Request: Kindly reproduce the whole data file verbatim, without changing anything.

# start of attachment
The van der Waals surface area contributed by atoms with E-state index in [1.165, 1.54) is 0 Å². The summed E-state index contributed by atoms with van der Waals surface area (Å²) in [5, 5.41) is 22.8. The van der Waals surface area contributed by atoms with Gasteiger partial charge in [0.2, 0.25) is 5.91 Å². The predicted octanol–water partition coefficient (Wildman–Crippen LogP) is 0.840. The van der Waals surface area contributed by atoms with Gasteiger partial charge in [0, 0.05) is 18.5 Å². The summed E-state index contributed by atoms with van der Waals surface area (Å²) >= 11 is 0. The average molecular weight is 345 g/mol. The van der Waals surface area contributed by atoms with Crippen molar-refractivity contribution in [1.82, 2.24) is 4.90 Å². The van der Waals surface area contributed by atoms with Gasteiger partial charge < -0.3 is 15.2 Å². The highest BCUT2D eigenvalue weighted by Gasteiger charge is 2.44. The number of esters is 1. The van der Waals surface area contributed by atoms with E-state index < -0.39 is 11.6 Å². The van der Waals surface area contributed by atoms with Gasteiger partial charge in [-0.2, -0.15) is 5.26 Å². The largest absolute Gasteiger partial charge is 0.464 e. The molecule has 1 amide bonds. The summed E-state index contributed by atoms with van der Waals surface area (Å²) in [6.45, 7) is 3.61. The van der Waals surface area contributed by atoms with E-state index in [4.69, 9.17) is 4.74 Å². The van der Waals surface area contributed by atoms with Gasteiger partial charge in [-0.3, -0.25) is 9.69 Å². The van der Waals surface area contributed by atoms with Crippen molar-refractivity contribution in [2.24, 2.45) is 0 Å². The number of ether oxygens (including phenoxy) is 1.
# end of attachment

The van der Waals surface area contributed by atoms with E-state index in [1.165, 1.54) is 0 Å². The summed E-state index contributed by atoms with van der Waals surface area (Å²) in [5, 5.41) is 22.8. The van der Waals surface area contributed by atoms with Gasteiger partial charge in [0.2, 0.25) is 5.91 Å². The predicted octanol–water partition coefficient (Wildman–Crippen LogP) is 0.840. The van der Waals surface area contributed by atoms with Gasteiger partial charge in [0, 0.05) is 18.5 Å². The summed E-state index contributed by atoms with van der Waals surface area (Å²) >= 11 is 0. The average molecular weight is 345 g/mol. The van der Waals surface area contributed by atoms with Crippen molar-refractivity contribution in [1.82, 2.24) is 4.90 Å². The van der Waals surface area contributed by atoms with Gasteiger partial charge < -0.3 is 15.2 Å². The highest BCUT2D eigenvalue weighted by Gasteiger charge is 2.44. The number of esters is 1. The van der Waals surface area contributed by atoms with E-state index < -0.39 is 11.6 Å². The van der Waals surface area contributed by atoms with Gasteiger partial charge in [-0.2, -0.15) is 5.26 Å². The largest absolute Gasteiger partial charge is 0.464 e. The molecule has 1 amide bonds. The summed E-state index contributed by atoms with van der Waals surface area (Å²) in [6.45, 7) is 3.61. The van der Waals surface area contributed by atoms with E-state index in [4.69, 9.17) is 4.74 Å². The van der Waals surface area contributed by atoms with Gasteiger partial charge in [-0.3, -0.25) is 9.69 Å². The van der Waals surface area contributed by atoms with Crippen molar-refractivity contribution in [2.24, 2.45) is 0 Å². The number of ether oxygens (including phenoxy) is 1.